As for my preference, I strongly dislike Labour, and it would please me no end to see the Lib Dems, a more centrist party, replace them as the other major party in UK politics. Until recently I pretty much assumed I would vote for David Cameron, a highly intelligent man, capable leader, and an OE to boot. But I've always had a soft spot for Nick Clegg, who comes across as a more charismatic and thoughtful politician.

Of course, there are policies from both I like and don't like. For example, Clegg being the only candidate to express determination to repeal the Digital Economy Act is a big big win in my books, as are his various proposed electoral reforms (and being the first to suggest the implementation of recall elections is a positive). Then again there are policies I'm not entirely sold on, like his bank tax, breaking up the banks, and numerous spending cuts in other areas. However, at the end of the day I accept that the money has to come from somewhere in order to fix the current crisis, and the fact that Lib Dems are being honest and up front about the fact that cuts and tough decisions have to be made must surely play to their favour.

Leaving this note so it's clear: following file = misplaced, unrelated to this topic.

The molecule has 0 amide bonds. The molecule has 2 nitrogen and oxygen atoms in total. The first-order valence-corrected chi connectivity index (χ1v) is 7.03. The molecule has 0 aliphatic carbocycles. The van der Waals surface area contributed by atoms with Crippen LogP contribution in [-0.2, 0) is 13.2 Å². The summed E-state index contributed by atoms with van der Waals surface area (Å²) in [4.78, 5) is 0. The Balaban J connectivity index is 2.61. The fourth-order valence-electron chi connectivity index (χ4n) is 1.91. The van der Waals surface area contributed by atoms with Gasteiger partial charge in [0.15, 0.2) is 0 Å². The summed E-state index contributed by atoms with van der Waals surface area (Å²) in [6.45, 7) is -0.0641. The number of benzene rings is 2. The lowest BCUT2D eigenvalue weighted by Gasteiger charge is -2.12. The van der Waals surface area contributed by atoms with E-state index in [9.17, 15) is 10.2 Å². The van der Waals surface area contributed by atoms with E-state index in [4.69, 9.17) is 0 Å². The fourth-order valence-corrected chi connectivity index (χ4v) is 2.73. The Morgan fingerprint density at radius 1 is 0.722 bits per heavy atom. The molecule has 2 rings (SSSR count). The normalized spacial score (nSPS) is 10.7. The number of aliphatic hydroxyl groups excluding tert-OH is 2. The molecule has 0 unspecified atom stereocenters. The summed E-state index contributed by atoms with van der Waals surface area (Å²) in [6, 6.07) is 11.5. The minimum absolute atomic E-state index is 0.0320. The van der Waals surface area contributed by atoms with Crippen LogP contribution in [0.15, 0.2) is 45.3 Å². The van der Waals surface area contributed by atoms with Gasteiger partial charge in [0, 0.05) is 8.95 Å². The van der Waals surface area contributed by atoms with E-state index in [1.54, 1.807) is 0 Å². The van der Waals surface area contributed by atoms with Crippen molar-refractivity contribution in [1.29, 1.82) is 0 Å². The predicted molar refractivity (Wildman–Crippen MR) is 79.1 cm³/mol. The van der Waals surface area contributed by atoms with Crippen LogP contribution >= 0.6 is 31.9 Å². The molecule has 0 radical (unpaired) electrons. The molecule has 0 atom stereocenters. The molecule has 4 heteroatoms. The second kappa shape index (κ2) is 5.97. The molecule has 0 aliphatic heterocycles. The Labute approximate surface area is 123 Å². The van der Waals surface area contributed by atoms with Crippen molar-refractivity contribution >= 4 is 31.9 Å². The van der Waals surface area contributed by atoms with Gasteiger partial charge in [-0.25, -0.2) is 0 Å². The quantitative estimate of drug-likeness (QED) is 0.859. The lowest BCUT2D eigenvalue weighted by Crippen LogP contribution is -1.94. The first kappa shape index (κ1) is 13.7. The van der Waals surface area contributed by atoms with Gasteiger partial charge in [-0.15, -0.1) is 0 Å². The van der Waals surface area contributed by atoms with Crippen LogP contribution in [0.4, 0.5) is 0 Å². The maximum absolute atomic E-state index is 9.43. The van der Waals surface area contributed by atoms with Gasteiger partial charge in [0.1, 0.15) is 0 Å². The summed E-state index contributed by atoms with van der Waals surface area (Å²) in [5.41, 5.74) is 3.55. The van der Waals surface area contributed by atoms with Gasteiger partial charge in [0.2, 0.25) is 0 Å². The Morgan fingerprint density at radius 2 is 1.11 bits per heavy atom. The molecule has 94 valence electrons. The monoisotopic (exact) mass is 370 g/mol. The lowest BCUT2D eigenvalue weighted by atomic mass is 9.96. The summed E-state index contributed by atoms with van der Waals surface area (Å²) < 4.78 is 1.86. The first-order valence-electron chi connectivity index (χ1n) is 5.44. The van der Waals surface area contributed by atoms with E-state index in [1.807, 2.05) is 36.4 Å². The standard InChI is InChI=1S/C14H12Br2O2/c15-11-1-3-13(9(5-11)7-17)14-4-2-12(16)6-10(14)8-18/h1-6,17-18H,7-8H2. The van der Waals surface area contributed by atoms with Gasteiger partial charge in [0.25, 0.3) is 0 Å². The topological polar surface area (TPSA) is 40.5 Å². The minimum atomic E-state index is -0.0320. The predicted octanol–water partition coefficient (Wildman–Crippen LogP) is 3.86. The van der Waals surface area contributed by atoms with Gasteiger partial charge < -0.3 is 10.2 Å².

On the other hand there's Cameron and the Tories. I love his economic policy (tax reforms), his focus on green infrastructure, education reforms, and his measured approach to involvement with the EU. And just generally I appreciate the fact that this is an unusually progressive Conservative party, seemingly aspiring to the best of both ideologies. However there are also the questionable cuts of the NHS, and the fact that his party don't seem to have an idea of how they're actually going to pay for everything they're promising and simultaneously lower the deficit. Sure, I've heard Tory propagandists riff off their list of tax adjustments and cuts, but do the numbers and they simply don't add up. Cameron and his party seem unable or unwilling to concede the bleakness of the next few years or admit that they will have to make tough compromises on many of the policies they would otherwise like to instate. This costs them major points with me.